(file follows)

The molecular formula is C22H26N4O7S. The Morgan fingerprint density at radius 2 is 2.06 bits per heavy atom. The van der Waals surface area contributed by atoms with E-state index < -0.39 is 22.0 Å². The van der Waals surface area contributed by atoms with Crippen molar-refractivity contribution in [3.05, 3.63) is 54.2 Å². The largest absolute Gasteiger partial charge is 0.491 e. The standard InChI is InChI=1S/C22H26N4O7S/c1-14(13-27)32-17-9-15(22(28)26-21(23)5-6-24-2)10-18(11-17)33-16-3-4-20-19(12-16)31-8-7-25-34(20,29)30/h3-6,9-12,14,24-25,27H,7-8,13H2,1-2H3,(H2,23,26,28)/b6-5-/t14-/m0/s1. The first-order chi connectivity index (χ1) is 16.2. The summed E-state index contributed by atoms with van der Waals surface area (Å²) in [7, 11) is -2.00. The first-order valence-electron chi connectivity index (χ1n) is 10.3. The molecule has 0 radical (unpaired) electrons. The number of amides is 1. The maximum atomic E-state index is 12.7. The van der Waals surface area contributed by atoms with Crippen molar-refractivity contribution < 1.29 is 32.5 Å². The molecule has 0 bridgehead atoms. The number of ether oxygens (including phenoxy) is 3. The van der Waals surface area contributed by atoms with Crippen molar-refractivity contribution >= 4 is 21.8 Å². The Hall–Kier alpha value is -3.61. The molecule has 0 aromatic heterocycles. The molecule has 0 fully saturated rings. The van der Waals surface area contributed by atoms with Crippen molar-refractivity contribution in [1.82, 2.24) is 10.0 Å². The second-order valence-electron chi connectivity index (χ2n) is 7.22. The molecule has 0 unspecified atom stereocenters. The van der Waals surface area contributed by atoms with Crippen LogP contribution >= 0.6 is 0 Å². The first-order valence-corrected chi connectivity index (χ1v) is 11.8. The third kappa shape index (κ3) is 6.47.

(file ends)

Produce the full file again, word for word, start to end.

The molecular formula is C22H26N4O7S. The Morgan fingerprint density at radius 2 is 2.06 bits per heavy atom. The van der Waals surface area contributed by atoms with E-state index < -0.39 is 22.0 Å². The van der Waals surface area contributed by atoms with Crippen molar-refractivity contribution in [3.05, 3.63) is 54.2 Å². The largest absolute Gasteiger partial charge is 0.491 e. The standard InChI is InChI=1S/C22H26N4O7S/c1-14(13-27)32-17-9-15(22(28)26-21(23)5-6-24-2)10-18(11-17)33-16-3-4-20-19(12-16)31-8-7-25-34(20,29)30/h3-6,9-12,14,24-25,27H,7-8,13H2,1-2H3,(H2,23,26,28)/b6-5-/t14-/m0/s1. The first-order chi connectivity index (χ1) is 16.2. The summed E-state index contributed by atoms with van der Waals surface area (Å²) in [7, 11) is -2.00. The first-order valence-electron chi connectivity index (χ1n) is 10.3. The molecule has 0 radical (unpaired) electrons. The number of amides is 1. The maximum atomic E-state index is 12.7. The van der Waals surface area contributed by atoms with Crippen molar-refractivity contribution < 1.29 is 32.5 Å². The molecule has 0 bridgehead atoms. The number of ether oxygens (including phenoxy) is 3. The van der Waals surface area contributed by atoms with Crippen molar-refractivity contribution >= 4 is 21.8 Å². The Hall–Kier alpha value is -3.61. The molecule has 0 aromatic heterocycles. The molecule has 0 fully saturated rings. The van der Waals surface area contributed by atoms with Crippen molar-refractivity contribution in [1.82, 2.24) is 10.0 Å². The second-order valence-electron chi connectivity index (χ2n) is 7.22. The molecule has 0 unspecified atom stereocenters. The van der Waals surface area contributed by atoms with Crippen LogP contribution >= 0.6 is 0 Å². The first-order valence-corrected chi connectivity index (χ1v) is 11.8. The third kappa shape index (κ3) is 6.47.